| Pinnacle Pellet’s newest facility is designed to handle diverse fibre feedstocks, from processed roundwood and harvesting residues to sawmill residuals. Photo: Gerry Clancy
The Burns Lake pellet plant will shoulder its way into the ranks of international heavy-weight mills when finished, although it’s smaller than the newly built $65-million 550,000 tonne/year Green Circle Bio Energy facility in the southern United States and the 900,000 tonne/year Vyborgskaya Cellulose pellet plant in Vybork, Russia, which was slated to begin production in late December 2010. However, the Burns Lake plant is considered large by international standards, bringing Pinnacle’s total production capacity to close to 1.2 million tonnes/year.
Designed for diverse feedstock
Reitsma says the ability to handle diverse fibre input is the initial element in a process designed for efficient delivery of energy. “At the end of the day, we are trying to build the most cost effective means of moving energy in wood form to the point of consumption,” he explains. “The distinct feature of this mill is that it will take all types of fibre: shavings, full-tree-length logs, any kind of wood that can be processed.” Pinnacle’s Meadowbank pellet plant—its fifth—processes a full array of sawmill and bush residuals. The Burns Lake mill is simply marching in stride to what has become a worldwide trend towards greater fibre diversity and roundwood use.
| The bank of eight Andritz-Sprout pellet mills will double in phase two, for a production capacity of 400,000 tonnes/year of wood pellets. Photo: Gerry Clancy
Burns Lake Village Mayor Bernice Magee says the town reaps employment and expenditure benefits. “We are in a situation where we are looking at a declining timber supply (as beetle-killed wood is exhausted),” says Magee, adding that northern timber-dependent communities want to ensure the existing base is used wisely and the regrowth of new forests offers opportunity. “We are looking at ways to sustain ourselves, and pellet plants will help extend the use of the timber supply.”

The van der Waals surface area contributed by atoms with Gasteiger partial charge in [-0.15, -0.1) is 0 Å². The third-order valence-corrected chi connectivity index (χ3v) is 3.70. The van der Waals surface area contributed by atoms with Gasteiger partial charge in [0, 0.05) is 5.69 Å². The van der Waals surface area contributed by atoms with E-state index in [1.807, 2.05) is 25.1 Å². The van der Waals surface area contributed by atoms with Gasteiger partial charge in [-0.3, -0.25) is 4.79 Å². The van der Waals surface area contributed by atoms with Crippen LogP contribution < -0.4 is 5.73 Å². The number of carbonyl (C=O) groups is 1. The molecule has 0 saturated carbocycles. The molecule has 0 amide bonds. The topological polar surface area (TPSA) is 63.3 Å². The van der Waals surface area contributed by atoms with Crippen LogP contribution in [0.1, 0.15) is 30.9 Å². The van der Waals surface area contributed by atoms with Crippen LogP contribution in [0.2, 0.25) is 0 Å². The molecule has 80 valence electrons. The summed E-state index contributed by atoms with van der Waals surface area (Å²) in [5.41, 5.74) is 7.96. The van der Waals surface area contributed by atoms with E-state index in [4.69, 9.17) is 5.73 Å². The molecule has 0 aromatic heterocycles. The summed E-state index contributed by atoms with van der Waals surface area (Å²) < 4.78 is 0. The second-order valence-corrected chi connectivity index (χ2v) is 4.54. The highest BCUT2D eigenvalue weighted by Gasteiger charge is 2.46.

The plant is located in the Bulkley-Nechako regional district and lies 24 km southeast of Burns Lake village. The site is approximately 40 ha, with buildings covering about 3 ha. It follows what has become a formula for Pinnacle: located close to essentials such as power, access routes, and materials. The main BC Hydro 138 kV power line to the northeast of the plant will feed into the small substation powering the plant. The Canadian National Railway line on the south boundary will include a 1.3-km rail spur able to accommodate up to 29 rail cars, with two rail loading bins suspended over the rail spur.
|The foundation for the first silo, one of two 5,000 m3 Westeel units, was poured in December 2010. Photo: Gerry Clancy
“We are taking everything they can throw at us,” says new plant manager Gerry Clancy, a 33-year mill superintendent with Babine who came out of retirement to take on the challenge of starting a new, large production facility. Clancy says that forestry residuals would be processed at the logging site and roundwood at the plant using a Peterson grinder.
One challenge will be to minimize the dirt, rocks, and metal that come along with residual debris. Density separation equipment will allow stones and dirt to escape, and metal detectors will pick up stray metal. Spark detection and fire suppression systems from Clarke’s Industries are installed to enhance safety should contaminants make it into the pelleting process.
|Burns Lake plant manager Gerry Clancy came out of retirement for the challenge of the project.. Photo: Gerry Clancy
Reitsma says the plant’s MEC dryers are designed to handle controlled fluctuations in the moisture content. The key will be ensuring that the degree or rate of change is not “quicker than the dryer’s ability to respond.”